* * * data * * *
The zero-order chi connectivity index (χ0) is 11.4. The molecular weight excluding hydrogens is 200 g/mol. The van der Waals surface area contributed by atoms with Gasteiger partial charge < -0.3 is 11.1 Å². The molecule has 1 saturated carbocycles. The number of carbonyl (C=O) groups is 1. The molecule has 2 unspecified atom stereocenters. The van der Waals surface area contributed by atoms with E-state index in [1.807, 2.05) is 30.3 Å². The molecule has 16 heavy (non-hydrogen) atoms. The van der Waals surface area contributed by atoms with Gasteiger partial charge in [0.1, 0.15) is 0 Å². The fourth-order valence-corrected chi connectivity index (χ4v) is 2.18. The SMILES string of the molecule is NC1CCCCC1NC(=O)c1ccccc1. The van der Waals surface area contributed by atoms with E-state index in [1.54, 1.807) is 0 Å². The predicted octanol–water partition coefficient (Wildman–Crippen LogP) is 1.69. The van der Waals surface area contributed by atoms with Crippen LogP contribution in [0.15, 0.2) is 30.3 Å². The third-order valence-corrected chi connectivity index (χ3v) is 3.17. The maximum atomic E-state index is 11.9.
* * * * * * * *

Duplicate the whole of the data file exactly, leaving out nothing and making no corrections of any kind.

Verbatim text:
The zero-order chi connectivity index (χ0) is 11.4. The molecular weight excluding hydrogens is 200 g/mol. The van der Waals surface area contributed by atoms with Gasteiger partial charge < -0.3 is 11.1 Å². The molecule has 1 saturated carbocycles. The number of carbonyl (C=O) groups is 1. The molecule has 2 unspecified atom stereocenters. The van der Waals surface area contributed by atoms with E-state index in [1.807, 2.05) is 30.3 Å². The molecule has 16 heavy (non-hydrogen) atoms. The van der Waals surface area contributed by atoms with Gasteiger partial charge in [0.1, 0.15) is 0 Å². The fourth-order valence-corrected chi connectivity index (χ4v) is 2.18. The SMILES string of the molecule is NC1CCCCC1NC(=O)c1ccccc1. The van der Waals surface area contributed by atoms with E-state index in [1.54, 1.807) is 0 Å². The predicted octanol–water partition coefficient (Wildman–Crippen LogP) is 1.69. The van der Waals surface area contributed by atoms with Crippen LogP contribution in [0.15, 0.2) is 30.3 Å². The third-order valence-corrected chi connectivity index (χ3v) is 3.17. The maximum atomic E-state index is 11.9.